My second Milford was 2011 and it was during that Milford that I had one of the most memorable critiques of any piece I’ve submitted there or elsewhere. It was a piece built about an idea that I’d been trying to find a good story home for some (long) time, and I’ll admit that the story I’d submitted was not one that I was entirely happy with, but I felt it would be helpful to get the views of the assembled company.
This is one of the strengths for me of the critiquing process, whether it be the Milford process or another, namely getting the views of others, who are experienced readers and who are actively engaging with the piece not just as a reader.
The first person to comment was Tiffani Angus, another now-veteran of Milford. It became clear in the first few seconds that she too felt that while the idea might have some merit to it, the story I’d built around the idea was not yet right, as she began her critique by shaking her fists in my face while giving a gentle growl.
She then began what I can only describe as a dissection of the story in its then-current form, speaking quickly because there were many points, ending with the words ‘Shame, shame, shame.’ (Perhaps inappropriately, I had fallen out of my chair laughing by this point, because what else could one do.) One thing that I took from this first critique was that she took her full time, and passionately, which I could only take as a sign that the underlying idea had some merit.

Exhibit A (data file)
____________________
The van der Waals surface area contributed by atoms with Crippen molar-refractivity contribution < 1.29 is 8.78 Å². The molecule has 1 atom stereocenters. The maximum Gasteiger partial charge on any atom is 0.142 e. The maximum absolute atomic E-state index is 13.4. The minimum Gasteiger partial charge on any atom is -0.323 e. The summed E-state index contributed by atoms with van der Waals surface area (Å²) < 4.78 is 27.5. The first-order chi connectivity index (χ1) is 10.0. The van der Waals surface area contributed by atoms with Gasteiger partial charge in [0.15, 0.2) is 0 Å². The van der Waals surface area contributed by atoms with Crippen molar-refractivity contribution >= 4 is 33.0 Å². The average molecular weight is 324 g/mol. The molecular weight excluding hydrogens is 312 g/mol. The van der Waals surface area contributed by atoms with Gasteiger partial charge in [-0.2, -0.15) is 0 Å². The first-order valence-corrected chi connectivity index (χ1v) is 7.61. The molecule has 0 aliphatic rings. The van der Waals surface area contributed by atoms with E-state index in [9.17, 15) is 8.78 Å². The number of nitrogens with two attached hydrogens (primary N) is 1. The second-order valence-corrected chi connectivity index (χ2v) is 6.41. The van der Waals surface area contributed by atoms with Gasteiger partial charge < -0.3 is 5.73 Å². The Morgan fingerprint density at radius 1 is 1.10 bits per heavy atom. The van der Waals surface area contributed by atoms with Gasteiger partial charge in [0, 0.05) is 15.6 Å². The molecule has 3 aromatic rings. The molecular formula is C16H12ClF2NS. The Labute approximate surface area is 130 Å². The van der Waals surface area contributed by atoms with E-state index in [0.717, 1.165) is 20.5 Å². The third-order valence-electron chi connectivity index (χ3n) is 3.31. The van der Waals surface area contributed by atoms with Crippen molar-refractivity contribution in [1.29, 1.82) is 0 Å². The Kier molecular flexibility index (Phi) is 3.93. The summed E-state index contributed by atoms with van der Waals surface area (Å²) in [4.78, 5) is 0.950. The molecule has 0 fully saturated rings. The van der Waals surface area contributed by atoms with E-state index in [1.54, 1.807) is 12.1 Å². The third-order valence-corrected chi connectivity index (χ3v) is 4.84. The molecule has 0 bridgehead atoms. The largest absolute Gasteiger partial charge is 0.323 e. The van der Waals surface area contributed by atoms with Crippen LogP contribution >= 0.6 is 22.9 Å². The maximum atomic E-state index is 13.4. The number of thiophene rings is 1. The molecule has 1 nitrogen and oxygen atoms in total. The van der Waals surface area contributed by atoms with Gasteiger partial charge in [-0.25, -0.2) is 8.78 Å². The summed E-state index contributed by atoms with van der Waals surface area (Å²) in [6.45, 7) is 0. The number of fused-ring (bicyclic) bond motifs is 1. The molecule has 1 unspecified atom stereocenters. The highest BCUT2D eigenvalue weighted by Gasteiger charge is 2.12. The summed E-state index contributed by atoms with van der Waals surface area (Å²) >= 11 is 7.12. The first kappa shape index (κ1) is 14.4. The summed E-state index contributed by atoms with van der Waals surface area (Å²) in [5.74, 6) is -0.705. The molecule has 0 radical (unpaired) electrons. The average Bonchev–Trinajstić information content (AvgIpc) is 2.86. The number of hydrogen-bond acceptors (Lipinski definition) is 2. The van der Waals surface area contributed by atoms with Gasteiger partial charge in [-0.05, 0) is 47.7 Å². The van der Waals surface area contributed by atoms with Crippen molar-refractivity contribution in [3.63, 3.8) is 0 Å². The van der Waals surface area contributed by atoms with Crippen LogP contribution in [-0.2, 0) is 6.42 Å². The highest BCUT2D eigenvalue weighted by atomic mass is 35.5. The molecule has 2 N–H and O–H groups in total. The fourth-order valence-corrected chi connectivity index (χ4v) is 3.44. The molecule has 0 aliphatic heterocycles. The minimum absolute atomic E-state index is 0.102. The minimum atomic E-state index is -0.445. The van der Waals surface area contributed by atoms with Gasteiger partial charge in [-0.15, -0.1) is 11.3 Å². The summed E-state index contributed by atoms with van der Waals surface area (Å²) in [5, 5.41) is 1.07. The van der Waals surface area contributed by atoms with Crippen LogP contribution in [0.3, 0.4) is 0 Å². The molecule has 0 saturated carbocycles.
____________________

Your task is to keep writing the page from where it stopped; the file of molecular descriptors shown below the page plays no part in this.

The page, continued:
The remaining thirteen critiques ran the gamut of disappointment with my treatment of the core idea, through to indifference and grudging complements, and a former editor expressing a willingness to consider the story for publication had they still been in post. And this is an important lesson that I take from experiences like this, that different readers encounter stories sometimes very differently, and so in the end, we come back to the basic advice of writing from our own hearts.
For me, the experience was extraordinarily informative. We can sometimes doubt our ideas, oh those darn imposters living beneath our skins, but getting such passionate feedback, however varied, helps to chase those subcutaneous imposters into the shadows for a bit. I also want to invoke a reaction in my readers, and the more passionate the reaction, the better.
As a postscript, I let this idea ferment (for more years than necessary) and brought it back to a later Milford, one at which there were a few people (including Tiffani) who’d been in 2011, and it’s safe to say that the story got a significantly more positive response the second time around. Hopefully you’ll be able to read it somewhere soon, once it finds its appropriate home.
Professor James W Anderson is a Professor of Mathematics at the University of Southampton, and is also the Associate Dean (Education and Student Experience) for the Faculty of Social Sciences. Beyond mathematics, he practices the traditional Japanese martial art of aikido and writes science fiction and fantasy. He insists his role on the Milford committee is as Most Egregious Token Male.